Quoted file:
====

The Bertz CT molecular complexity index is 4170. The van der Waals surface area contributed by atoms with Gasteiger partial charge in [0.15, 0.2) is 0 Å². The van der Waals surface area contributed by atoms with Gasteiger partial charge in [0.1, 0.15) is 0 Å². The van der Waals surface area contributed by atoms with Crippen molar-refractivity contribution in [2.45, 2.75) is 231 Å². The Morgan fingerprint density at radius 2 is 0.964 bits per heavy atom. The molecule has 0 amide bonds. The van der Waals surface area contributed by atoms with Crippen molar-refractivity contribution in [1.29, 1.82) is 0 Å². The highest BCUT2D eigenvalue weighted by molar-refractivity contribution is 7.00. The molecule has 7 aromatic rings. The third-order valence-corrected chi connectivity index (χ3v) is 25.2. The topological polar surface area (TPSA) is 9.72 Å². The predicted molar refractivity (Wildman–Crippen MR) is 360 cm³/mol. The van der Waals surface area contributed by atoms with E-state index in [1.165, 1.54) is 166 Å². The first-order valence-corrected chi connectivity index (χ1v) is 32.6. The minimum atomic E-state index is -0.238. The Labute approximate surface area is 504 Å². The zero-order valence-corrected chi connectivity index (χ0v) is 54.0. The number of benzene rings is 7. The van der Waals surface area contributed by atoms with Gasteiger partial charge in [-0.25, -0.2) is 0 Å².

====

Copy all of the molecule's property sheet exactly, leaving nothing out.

The Bertz CT molecular complexity index is 4170. The van der Waals surface area contributed by atoms with Gasteiger partial charge in [0.15, 0.2) is 0 Å². The van der Waals surface area contributed by atoms with Gasteiger partial charge in [0.1, 0.15) is 0 Å². The van der Waals surface area contributed by atoms with Crippen molar-refractivity contribution in [2.45, 2.75) is 231 Å². The Morgan fingerprint density at radius 2 is 0.964 bits per heavy atom. The molecule has 0 amide bonds. The van der Waals surface area contributed by atoms with Crippen molar-refractivity contribution in [1.29, 1.82) is 0 Å². The highest BCUT2D eigenvalue weighted by molar-refractivity contribution is 7.00. The molecule has 7 aromatic rings. The third-order valence-corrected chi connectivity index (χ3v) is 25.2. The topological polar surface area (TPSA) is 9.72 Å². The predicted molar refractivity (Wildman–Crippen MR) is 360 cm³/mol. The van der Waals surface area contributed by atoms with E-state index in [1.165, 1.54) is 166 Å². The first-order valence-corrected chi connectivity index (χ1v) is 32.6. The minimum atomic E-state index is -0.238. The Labute approximate surface area is 504 Å². The zero-order valence-corrected chi connectivity index (χ0v) is 54.0. The number of benzene rings is 7. The van der Waals surface area contributed by atoms with Gasteiger partial charge in [-0.25, -0.2) is 0 Å².